A photograph captures a moment in time and freezes it permanently to be viewed by those who wish to revisit it or remind themselves of how far they have come. A video revives these moments and gives them new life through motion and sound.
For those in the profession of photography and videography, capturing a moment in time is about revealing the heart of a story.
Nineteen distinguished professionals shared how this, the “visual narrative,” is done with the campus and surrounding Florence community when Francis Marion University (FMU) hosted the inaugural Poskito: South Carolina Photography and Video Conference from Thursday, March 6 to Saturday, March 8.
Brian Storm, founder and executive producer of the four-time Emmy award-winning multimedia production studio MediaStorm, was among Poskito’s presenters.
Storm said “the world is starving for storytelling,” and “if it’s a compelling story, people will watch it to the end.”
During his presentation, Storm screened documentaries made by members of his production studio and discussed the art of filmmaking with the audience.
The first documentary shown was “Driftless: Stories from Iowa” by Danny Wilcox Frazier, an Iowa native. The story that Storm shared was that of Harry and Helen Phelps.
Phelps is a farmer who is challenged by unfavorable agricultural practices and a changing economy but finds continued joy in the love of his life until he loses her to Alzheimer’s.
Because everyone has experienced love, loss and change, Storm said Harry and Helen’s story is “non-perishable,” or capable of resonating with viewers no matter how much time passes.
“Intended Consequences” by Jonathan Torgovnik followed “Diftless.” “Intended Consequences” is the testimonies of Tutsi women who were raped or witnessed rape during the 1994 Rwandan genocide.
The women featured in the documentary discuss the struggle of mending a broken spirit as well as why and how some have found disdain or love for their children who were conceived through violence.
Storm said storytelling is a “trigger,” a “call to action,” and one of its most profound abilities is that it makes people aware of issues they need to know about.
“Intended Consequences” ignited widespread support for Foundation Rwanda which benefits those affected by the genocide.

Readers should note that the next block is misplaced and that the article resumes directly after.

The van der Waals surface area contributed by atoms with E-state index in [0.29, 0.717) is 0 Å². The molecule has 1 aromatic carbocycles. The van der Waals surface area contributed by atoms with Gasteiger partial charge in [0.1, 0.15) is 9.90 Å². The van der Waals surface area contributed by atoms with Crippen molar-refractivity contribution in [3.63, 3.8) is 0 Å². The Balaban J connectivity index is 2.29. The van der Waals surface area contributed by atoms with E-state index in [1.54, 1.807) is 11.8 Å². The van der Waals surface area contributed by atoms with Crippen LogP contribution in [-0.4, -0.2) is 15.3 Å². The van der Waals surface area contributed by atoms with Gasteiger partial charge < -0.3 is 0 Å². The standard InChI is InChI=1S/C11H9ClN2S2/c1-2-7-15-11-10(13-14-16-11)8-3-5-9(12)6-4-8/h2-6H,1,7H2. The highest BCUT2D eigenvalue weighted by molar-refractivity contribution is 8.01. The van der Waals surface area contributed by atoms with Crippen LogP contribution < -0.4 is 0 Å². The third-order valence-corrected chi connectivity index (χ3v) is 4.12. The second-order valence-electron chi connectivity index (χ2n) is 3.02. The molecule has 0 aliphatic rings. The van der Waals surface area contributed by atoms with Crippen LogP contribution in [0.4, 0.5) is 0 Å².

Photographs by renowned photographers Nina Berman, Bill Frakes and Jim Wallace took attendants on a tour of American history.
The Hyman Fine Arts Center (FAC) gallery reception featured Wallace’s black and white images of the Civil Rights Movement, a photo of President Barack Obama playing basketball by Frakes and Berman’s portraits of soldiers wounded in the Iraq War.
Catrice Ezekiel, senior, photography major, said Wallace’s photography “spoke to her” the most, and as a young photographer, has inspired her to communicate a deeper message through her own work.
“Even though I wasn’t there back in the day when they were going through all this, I feel, just from looking at his photos, I can experience it for myself [and] just have a sense of what they were going through,” Ezekiel said.
Wallace’s photographs will later be hung in Rogers Library.
Beth Bilderback, visual archivist for the South Caroliniana Library at the University of South Carolina – Columbia, dug deeper into the state’s history with a presentation that included works by Mary Boykin Chestnut, “the greatest diarist of the Civil War,” and African American photographer Richard Samuel Roberts who captured the lives of African Americans in the 1930s and ‘20s.
Bilderback said through their work, Chestnut and Roberts “captured the essence of the people” and revealed aspects of southern life that may have otherwise gone unseen.
Howard Frye, associate professor of art education, proposed developing the conference in October of 2013 and said although Poskito was a community event, it is FMU students that he hopes were most impacted by the conference.
He added that he wanted Poskito to leave students both entertained and educated.
“It’s for the students that we [the departments of fine arts and mass communication] are doing this,” Frye said. “I want them to be inspired by the speakers, not only their skill sets, but by their wisdom.”
Other conference events included in Poskito were a Downtown Florence art walk and additional presentations and panel discussions.